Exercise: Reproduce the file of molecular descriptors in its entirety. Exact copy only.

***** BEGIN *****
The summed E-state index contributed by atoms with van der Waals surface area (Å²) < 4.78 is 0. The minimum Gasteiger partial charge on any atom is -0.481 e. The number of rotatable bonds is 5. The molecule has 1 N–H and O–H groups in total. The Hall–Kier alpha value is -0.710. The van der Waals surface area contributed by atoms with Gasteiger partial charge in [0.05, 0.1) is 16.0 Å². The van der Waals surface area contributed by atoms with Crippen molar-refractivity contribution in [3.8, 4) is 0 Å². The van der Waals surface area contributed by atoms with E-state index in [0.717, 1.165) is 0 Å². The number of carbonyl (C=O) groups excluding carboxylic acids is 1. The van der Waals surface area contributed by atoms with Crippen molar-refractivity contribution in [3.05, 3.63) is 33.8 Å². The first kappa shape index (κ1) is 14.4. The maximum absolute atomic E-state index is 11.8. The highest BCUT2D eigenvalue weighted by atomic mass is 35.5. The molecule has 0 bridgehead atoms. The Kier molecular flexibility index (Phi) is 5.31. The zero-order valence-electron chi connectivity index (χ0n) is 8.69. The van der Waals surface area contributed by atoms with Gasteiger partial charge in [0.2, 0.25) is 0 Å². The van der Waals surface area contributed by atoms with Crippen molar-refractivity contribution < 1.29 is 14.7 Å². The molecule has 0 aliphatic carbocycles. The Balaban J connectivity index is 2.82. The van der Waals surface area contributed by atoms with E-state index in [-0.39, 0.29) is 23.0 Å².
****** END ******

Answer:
The summed E-state index contributed by atoms with van der Waals surface area (Å²) < 4.78 is 0. The minimum Gasteiger partial charge on any atom is -0.481 e. The number of rotatable bonds is 5. The molecule has 1 N–H and O–H groups in total. The Hall–Kier alpha value is -0.710. The van der Waals surface area contributed by atoms with Gasteiger partial charge in [0.05, 0.1) is 16.0 Å². The van der Waals surface area contributed by atoms with Crippen molar-refractivity contribution in [3.8, 4) is 0 Å². The van der Waals surface area contributed by atoms with E-state index in [0.717, 1.165) is 0 Å². The number of carbonyl (C=O) groups excluding carboxylic acids is 1. The van der Waals surface area contributed by atoms with Crippen molar-refractivity contribution in [3.05, 3.63) is 33.8 Å². The first kappa shape index (κ1) is 14.4. The maximum absolute atomic E-state index is 11.8. The highest BCUT2D eigenvalue weighted by atomic mass is 35.5. The molecule has 0 bridgehead atoms. The Kier molecular flexibility index (Phi) is 5.31. The zero-order valence-electron chi connectivity index (χ0n) is 8.69. The van der Waals surface area contributed by atoms with Gasteiger partial charge in [0.2, 0.25) is 0 Å². The van der Waals surface area contributed by atoms with Crippen molar-refractivity contribution < 1.29 is 14.7 Å². The molecule has 0 aliphatic carbocycles. The Balaban J connectivity index is 2.82. The van der Waals surface area contributed by atoms with E-state index in [-0.39, 0.29) is 23.0 Å².